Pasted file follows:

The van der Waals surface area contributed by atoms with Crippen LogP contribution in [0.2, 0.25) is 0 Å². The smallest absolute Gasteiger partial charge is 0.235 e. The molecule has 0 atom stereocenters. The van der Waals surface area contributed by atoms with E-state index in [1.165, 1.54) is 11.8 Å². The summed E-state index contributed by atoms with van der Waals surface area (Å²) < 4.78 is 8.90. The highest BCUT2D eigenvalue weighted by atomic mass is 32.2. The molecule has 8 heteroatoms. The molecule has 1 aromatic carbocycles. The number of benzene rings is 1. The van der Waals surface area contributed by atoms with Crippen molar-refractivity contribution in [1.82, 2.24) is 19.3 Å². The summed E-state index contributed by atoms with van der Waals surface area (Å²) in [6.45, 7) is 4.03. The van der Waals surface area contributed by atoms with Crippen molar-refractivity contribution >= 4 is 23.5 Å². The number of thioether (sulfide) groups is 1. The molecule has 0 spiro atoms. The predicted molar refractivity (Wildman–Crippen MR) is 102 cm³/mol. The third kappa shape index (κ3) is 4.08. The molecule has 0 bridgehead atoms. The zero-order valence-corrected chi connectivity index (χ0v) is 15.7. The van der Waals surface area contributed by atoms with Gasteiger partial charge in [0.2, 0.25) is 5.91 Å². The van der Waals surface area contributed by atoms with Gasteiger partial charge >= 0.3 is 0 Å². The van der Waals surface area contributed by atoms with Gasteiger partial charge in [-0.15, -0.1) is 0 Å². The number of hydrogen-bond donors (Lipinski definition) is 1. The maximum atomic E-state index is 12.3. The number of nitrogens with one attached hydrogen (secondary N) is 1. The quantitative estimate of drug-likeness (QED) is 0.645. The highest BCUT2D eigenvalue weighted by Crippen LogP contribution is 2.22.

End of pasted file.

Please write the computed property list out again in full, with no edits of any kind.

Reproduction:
The van der Waals surface area contributed by atoms with Crippen LogP contribution in [0.2, 0.25) is 0 Å². The smallest absolute Gasteiger partial charge is 0.235 e. The molecule has 0 atom stereocenters. The van der Waals surface area contributed by atoms with E-state index in [1.165, 1.54) is 11.8 Å². The summed E-state index contributed by atoms with van der Waals surface area (Å²) < 4.78 is 8.90. The highest BCUT2D eigenvalue weighted by atomic mass is 32.2. The molecule has 8 heteroatoms. The molecule has 1 aromatic carbocycles. The number of benzene rings is 1. The van der Waals surface area contributed by atoms with Crippen molar-refractivity contribution in [1.82, 2.24) is 19.3 Å². The summed E-state index contributed by atoms with van der Waals surface area (Å²) in [6.45, 7) is 4.03. The van der Waals surface area contributed by atoms with Crippen molar-refractivity contribution >= 4 is 23.5 Å². The number of thioether (sulfide) groups is 1. The molecule has 0 spiro atoms. The predicted molar refractivity (Wildman–Crippen MR) is 102 cm³/mol. The third kappa shape index (κ3) is 4.08. The molecule has 0 bridgehead atoms. The zero-order valence-corrected chi connectivity index (χ0v) is 15.7. The van der Waals surface area contributed by atoms with Gasteiger partial charge in [0.2, 0.25) is 5.91 Å². The van der Waals surface area contributed by atoms with Gasteiger partial charge >= 0.3 is 0 Å². The van der Waals surface area contributed by atoms with Gasteiger partial charge in [-0.15, -0.1) is 0 Å². The number of hydrogen-bond donors (Lipinski definition) is 1. The maximum atomic E-state index is 12.3. The number of nitrogens with one attached hydrogen (secondary N) is 1. The quantitative estimate of drug-likeness (QED) is 0.645. The highest BCUT2D eigenvalue weighted by Crippen LogP contribution is 2.22.